Lake Ngapakaldi to Lake Palankarinna Fossil Area

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The lakes of the reserve lie to the right of Lake Eyre below the centre of the map

The Lake Ngapakaldi to Lake Palankarinna Fossil Area is a group of fossil sites located in the Australian state of South Australia within the Tirari Desert in the north-eastern part of the state's Far North region. The group has an overall area of 35 square kilometres (14 sq mi) and is located about 70 kilometres (43 mi) east of Lake Eyre and about 100 kilometres (62 mi) north-north-east of Marree, off the Birdsville Track near Etadunna Station.


The area consists of four lakes grouped into two areas located about 40 kilometres (25 mi) apart.[1] They are surrounded by extensive areas of sand dunes in a flat, arid landscape. The lake beds are largely unvegetated and usually dry. Low cliffs on the western margins of the lakes have produced a variety of Tertiary vertebrate fossils ranging in age from the late Oligocene to the Pleistocene.[2]

Lakes Kununka, Ngapakaldi and Pitikanta[edit]

The following three lakes are located on the west side of the gazetted locality of Mulka with Lake Ngapakaldi being partly located within the locality of Lake Eyre:[1]

Lake Palankarinna[edit]

Lake Palankarinna 28°46′S 138°24′E / 28.767°S 138.400°E / -28.767; 138.400 is located in the gazetted locality of Etadunna on the west side of the Birdsville Track to the south of the other three sites.[3][1] The lake is part of a reserve known as the ‘Lake Palankarinna Fossil Reserve’ which consists of part of the western half of the lake bed and a parcel of land to the west.[1]


The four sites are subject to a number of past and present heritage listings while two have protected area status:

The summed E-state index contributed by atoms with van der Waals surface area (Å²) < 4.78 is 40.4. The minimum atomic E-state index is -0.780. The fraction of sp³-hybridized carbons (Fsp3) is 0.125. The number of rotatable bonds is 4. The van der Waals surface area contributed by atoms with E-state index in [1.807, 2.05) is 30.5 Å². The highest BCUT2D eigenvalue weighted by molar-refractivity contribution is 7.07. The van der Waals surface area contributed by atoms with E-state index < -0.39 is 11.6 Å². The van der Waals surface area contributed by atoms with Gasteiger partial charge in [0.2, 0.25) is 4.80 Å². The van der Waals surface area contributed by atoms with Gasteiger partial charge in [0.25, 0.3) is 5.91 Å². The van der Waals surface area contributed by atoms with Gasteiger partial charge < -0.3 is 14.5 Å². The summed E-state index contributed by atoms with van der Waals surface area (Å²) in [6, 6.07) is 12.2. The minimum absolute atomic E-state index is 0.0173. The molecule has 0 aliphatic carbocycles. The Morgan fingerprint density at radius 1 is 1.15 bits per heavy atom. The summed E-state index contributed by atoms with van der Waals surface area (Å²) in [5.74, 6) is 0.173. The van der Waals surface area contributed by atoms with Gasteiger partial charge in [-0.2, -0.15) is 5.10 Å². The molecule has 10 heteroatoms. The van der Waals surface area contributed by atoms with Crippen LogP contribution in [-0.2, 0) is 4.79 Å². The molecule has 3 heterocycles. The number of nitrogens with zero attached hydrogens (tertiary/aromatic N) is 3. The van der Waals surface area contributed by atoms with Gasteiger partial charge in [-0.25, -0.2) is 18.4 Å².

• All four sites were listed as one entity on the now-defunct Register of the National Estate (No.5905) on 21 October 1980.[2]
  • Lakes Kanunka, Pitikanta and Ngapakaldi has been listed as state heritage places on the South Australian Heritage Register since 1997.[4]
  • Lake Ngapakaldi is also partly located within the Kati Thanda-Lake Eyre National Park.[4]
  • Lake Palankarinna and some adjoining land has been gazetted since 1954 as a ‘fossil reserve’ under what is currently known as the Pastoral Land Management and Conservation Act 1989 in order to “prevent the exploitation for profit of these areas by non-scientists.”[5] The fossil reserve has also been listed as a ‘state heritage place’ since 1993.[1]

See also[edit]



  1. ^ a b c d e "Search result for "Lake Palankarinna Fossil Reserve" with the following datasets selected - "Suburbs and Localities" and "SA Heritage Places Indicative Footprints"". Location SA Map Viewer. Government of South Australia. Retrieved 16 October 2016. 
  2. ^ a b Australian Heritage Database.
  3. ^ a b c d Rich et al. (1982).
  4. ^ a b "Lakes Kanunka, Pitikanta and Ngapakaldi (Lake Ngapakaldi partly located within Lake Eyre National Park) Tertiary Vertebrate Fossil Sites (designated place of palaeontological significance)". South Australian Heritage Register. Department of Environment, Water and Natural Resources. Retrieved 12 February 2016. 
  5. ^ Morton et al, 1995, page 96


  • Morton, S. R; Barker, R. D. (Robin Dale), 1940-; Doherty, M. D; CSIRO. Division of Wildlife and Ecology; Australia. World Heritage Unit (1995), Natural heritage values of the Lake Eyre Basin in South Australia : world heritage assessment (PDF), CSIRO Division of Wildlife and Ecology, retrieved 26 September 2016 
  • Rich, T.H.; Archer, M.; Plane, M.; Flannery, T.F.; Pledge, N.S.; Hand, S.; Rich, P.V. (1982). Australian Tertiary mammal localities. In: "The Fossil Vertebrate Record of Australasia", (ed P.V. Rich & E.M. Thompson). Melbourne: Monash University. pp. 525–572. ISBN 0-86746-153-5. 
  • "Lake Ngapakaldi to Lake Palankarinna Fossil Area". Australian Heritage Database. Australian Department of Sustainability, Environment, Water, Population and Communities. 2009-09-22. Retrieved 2011-03-09. 

Further reading[edit]